Sativa vs Indica
The best way to tell if a marijuana plant is Cannabis Indica or Cannabis Sativa is to look at the leaves.
The term sativa is used to indicate cannabis that grows in tall, lanky plants with wide branches, either bamboo- or Christmas tree-shaped. Sativa strains are usually higher in THC and lower in CDB, meaning their effect is cerebral, i.e. it works on the mind rather than the body. The high can be energising or uplifting, making you feel giddy, happy, social or trippy.
The term indica designates cannabis that grows on short, dense, bushy plants. Indica strains are popular for indoor grows, especially when space is limited. Indicas usually show higher levels of CDB than sativas, making for a heavier, stonier effect, also known as a body stone, body buzz or couchlock stone. Indicas may make you feel drowsy, sedated and even numb, and their effect can be pain-killing, sleep-inducing and calming.
There are differences in effect as you can see below.
- head high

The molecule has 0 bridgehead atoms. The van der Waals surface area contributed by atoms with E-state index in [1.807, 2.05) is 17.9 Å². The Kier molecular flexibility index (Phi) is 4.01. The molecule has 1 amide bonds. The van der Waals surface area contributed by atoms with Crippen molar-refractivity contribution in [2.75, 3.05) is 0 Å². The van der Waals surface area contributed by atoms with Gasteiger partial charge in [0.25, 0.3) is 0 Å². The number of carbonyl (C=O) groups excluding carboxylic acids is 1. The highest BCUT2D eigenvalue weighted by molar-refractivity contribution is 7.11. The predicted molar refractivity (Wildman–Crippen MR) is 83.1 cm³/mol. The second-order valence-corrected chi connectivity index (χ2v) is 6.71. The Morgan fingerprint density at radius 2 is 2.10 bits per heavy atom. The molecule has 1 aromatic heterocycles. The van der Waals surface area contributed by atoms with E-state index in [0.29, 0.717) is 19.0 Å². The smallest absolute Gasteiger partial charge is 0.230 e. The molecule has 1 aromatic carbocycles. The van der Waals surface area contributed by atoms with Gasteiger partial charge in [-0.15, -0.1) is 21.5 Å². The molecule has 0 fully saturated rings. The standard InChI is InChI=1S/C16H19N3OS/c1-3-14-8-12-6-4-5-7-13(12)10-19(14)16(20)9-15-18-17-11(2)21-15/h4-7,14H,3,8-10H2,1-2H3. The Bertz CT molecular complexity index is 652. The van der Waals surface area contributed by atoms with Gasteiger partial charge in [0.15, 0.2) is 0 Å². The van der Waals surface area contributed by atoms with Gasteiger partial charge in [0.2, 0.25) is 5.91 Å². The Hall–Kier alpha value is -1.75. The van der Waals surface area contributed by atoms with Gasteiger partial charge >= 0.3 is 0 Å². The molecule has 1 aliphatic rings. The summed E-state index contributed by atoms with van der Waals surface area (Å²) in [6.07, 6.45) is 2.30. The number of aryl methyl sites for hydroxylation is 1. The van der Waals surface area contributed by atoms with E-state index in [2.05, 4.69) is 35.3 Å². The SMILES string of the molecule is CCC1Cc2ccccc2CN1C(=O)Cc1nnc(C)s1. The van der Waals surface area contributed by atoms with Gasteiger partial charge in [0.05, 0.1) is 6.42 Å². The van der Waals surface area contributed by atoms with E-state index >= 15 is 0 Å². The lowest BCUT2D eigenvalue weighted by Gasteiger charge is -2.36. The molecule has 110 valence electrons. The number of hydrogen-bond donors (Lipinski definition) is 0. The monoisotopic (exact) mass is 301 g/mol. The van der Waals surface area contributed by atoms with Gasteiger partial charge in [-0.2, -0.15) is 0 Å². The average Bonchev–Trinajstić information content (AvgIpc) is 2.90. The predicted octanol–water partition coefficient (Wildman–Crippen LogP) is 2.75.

- fight depression
- body high
- deep relaxation
- sleep aid
- pain + nausea relief
- stress + anxiety relief
Difference in effects
The effect of indica is generally classified as a ‘stone’, meaning that it is more centred on the body. indicas may enhance physical sensations such as taste, touch and sound. The indica effect is noted for being physically and mentally relaxing and it may be soporific in larger doses.
Despite their lower weight and potentially longer flowering time, sativas are valued by many growers for their ‘high’ effect. This high may be characterised as cerebral, energetic, creative, giggly or even psychedelic. It is less overpowering than the indica ‘stone’, and less likely to send the user to sleep.
Difference between flowering
A major difference between indica and sativa is that sativas take longer to flower. They will usually need between 60 and 90 days to finish blooming. However, they need less time for vegetative growth prior to flowering than indicas do, so the overall time required for sativas is about the same as for indicas (and sometimes less in terms of ‘light hours’).